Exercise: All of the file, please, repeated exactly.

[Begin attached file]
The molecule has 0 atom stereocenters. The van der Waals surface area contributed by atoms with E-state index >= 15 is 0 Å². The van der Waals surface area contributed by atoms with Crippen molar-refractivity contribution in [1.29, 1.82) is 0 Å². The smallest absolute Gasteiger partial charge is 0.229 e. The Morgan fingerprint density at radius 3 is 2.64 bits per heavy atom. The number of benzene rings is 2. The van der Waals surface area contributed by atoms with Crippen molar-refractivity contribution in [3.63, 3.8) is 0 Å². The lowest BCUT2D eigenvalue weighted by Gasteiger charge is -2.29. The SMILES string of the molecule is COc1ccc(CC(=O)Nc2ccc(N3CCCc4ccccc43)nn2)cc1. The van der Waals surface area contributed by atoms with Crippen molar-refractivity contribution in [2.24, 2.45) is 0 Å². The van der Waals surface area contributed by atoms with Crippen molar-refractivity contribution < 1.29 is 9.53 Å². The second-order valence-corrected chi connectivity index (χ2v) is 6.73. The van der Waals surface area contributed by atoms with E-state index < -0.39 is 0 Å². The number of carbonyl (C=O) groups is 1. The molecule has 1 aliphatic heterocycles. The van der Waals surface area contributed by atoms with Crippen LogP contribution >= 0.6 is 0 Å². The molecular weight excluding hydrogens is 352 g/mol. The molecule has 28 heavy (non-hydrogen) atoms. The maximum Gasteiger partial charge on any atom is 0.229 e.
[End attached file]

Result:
The molecule has 0 atom stereocenters. The van der Waals surface area contributed by atoms with E-state index >= 15 is 0 Å². The van der Waals surface area contributed by atoms with Crippen molar-refractivity contribution in [1.29, 1.82) is 0 Å². The smallest absolute Gasteiger partial charge is 0.229 e. The Morgan fingerprint density at radius 3 is 2.64 bits per heavy atom. The number of benzene rings is 2. The van der Waals surface area contributed by atoms with Crippen molar-refractivity contribution in [3.63, 3.8) is 0 Å². The lowest BCUT2D eigenvalue weighted by Gasteiger charge is -2.29. The SMILES string of the molecule is COc1ccc(CC(=O)Nc2ccc(N3CCCc4ccccc43)nn2)cc1. The van der Waals surface area contributed by atoms with Crippen molar-refractivity contribution in [2.24, 2.45) is 0 Å². The van der Waals surface area contributed by atoms with Crippen molar-refractivity contribution < 1.29 is 9.53 Å². The second-order valence-corrected chi connectivity index (χ2v) is 6.73. The van der Waals surface area contributed by atoms with E-state index < -0.39 is 0 Å². The number of carbonyl (C=O) groups is 1. The molecule has 1 aliphatic heterocycles. The van der Waals surface area contributed by atoms with Crippen LogP contribution >= 0.6 is 0 Å². The molecular weight excluding hydrogens is 352 g/mol. The molecule has 28 heavy (non-hydrogen) atoms. The maximum Gasteiger partial charge on any atom is 0.229 e.